(Reuters) - The National Football League has filed a lawsuit against nearly three dozen insurance companies, seeking to force them to defend the league against mounting brain injury claims by former players and their families.

The suit, filed late Wednesday in Los Angeles Superior Court, names virtually every major insurer in the country, led by the Allianz-owned Fireman's Fund. All the firms were involved in coverage for the league or its affiliates at some point between the late 1960s and today.

The NFL said it was a defendant in at least 143 bodily or personal injury suits, and that its insurers were obligated to defend the league under its general liability policies, which the group said they had not provided.

"As a direct and proximate result of said insurers' breach of their contractual duty to defend the NFL and NFL Properties in and against the injury lawsuits, Plaintiffs have suffered damages in attorneys' fees and other costs incurred to defend against those suits," the NFL alleges in its complaint, adding it was entitled to at least $5 million in damages.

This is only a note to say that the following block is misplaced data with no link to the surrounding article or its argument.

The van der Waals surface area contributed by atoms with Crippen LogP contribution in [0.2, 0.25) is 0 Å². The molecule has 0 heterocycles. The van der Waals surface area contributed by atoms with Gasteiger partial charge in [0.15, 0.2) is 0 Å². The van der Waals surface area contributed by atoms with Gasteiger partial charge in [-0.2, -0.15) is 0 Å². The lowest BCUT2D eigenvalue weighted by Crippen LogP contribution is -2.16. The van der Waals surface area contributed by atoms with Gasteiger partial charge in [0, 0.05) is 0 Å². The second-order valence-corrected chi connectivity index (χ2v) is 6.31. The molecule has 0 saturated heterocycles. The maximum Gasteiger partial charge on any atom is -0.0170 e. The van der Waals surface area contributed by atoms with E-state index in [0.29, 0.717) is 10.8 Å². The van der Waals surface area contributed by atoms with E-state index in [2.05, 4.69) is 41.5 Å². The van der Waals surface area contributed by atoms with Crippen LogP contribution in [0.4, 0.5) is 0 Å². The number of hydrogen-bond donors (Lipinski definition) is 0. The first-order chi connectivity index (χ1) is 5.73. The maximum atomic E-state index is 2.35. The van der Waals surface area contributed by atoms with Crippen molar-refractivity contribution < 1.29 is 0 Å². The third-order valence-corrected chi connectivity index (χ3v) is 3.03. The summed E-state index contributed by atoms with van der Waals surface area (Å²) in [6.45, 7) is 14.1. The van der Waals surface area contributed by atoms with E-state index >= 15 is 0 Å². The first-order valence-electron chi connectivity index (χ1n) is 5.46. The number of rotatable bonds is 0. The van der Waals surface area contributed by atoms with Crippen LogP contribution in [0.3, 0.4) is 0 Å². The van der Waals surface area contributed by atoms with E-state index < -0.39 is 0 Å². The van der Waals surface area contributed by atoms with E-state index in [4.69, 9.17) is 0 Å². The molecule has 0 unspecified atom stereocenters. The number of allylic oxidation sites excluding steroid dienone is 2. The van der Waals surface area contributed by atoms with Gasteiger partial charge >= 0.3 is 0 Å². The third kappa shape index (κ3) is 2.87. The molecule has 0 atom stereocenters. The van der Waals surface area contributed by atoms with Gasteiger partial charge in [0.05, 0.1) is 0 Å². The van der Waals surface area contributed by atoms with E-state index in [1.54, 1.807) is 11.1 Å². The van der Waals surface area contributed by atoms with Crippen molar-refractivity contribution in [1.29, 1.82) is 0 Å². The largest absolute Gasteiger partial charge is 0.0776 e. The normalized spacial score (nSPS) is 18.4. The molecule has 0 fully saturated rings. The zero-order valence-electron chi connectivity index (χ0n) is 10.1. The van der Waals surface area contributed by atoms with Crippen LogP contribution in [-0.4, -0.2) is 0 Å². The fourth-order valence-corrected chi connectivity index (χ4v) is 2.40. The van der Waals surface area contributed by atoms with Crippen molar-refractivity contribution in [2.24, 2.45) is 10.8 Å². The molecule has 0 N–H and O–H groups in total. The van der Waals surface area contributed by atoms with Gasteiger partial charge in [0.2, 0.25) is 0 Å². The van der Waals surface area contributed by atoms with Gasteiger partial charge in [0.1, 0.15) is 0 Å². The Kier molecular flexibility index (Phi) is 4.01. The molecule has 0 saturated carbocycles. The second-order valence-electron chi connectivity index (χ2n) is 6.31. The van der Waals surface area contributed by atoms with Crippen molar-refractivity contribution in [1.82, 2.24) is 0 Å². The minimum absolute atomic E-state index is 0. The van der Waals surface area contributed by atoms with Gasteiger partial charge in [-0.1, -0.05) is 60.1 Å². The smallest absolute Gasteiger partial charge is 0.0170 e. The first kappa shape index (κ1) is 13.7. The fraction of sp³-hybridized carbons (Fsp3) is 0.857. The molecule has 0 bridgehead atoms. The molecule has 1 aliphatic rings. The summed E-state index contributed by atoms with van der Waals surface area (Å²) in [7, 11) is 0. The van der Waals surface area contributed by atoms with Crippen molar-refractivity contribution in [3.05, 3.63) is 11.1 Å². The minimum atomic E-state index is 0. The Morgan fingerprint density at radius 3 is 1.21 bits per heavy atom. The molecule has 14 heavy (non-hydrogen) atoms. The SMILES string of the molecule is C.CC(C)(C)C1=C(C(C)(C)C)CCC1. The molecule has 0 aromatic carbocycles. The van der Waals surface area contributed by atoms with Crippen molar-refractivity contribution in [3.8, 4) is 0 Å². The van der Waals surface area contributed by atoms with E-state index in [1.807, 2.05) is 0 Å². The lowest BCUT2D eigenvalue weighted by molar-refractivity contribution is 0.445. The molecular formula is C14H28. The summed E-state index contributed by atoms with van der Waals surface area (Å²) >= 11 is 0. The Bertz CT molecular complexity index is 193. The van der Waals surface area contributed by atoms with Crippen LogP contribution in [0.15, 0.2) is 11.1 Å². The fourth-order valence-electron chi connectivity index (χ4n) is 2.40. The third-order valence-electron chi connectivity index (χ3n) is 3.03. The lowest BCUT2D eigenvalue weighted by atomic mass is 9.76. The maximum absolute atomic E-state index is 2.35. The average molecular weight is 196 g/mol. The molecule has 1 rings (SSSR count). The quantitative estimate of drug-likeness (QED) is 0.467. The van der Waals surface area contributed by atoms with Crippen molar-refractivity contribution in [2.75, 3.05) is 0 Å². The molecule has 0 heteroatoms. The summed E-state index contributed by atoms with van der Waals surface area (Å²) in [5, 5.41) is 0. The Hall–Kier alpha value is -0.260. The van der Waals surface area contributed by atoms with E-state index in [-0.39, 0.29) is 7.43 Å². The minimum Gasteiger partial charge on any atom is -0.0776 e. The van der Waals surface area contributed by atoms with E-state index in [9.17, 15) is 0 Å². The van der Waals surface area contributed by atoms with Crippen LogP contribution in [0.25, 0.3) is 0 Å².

A spokeswoman for Fireman's Fund was not immediately available to comment on the complaint.

Retired players in increasing numbers are taking action against the NFL over brain injuries they claim to have suffered playing football. At least some of the suits allege the league deliberately and fraudulently concealed the risks of injury, a charge it vehemently denies.

Several retired NFL players have committed suicide in recent years by shooting themselves in the chest, in some cases with the explicit goal of preserving their brains for study.

The case is National Football League et. al. vs. Fireman's Fund Insurance Co. et. al., California Superior Court, Los Angeles County, No. 490342.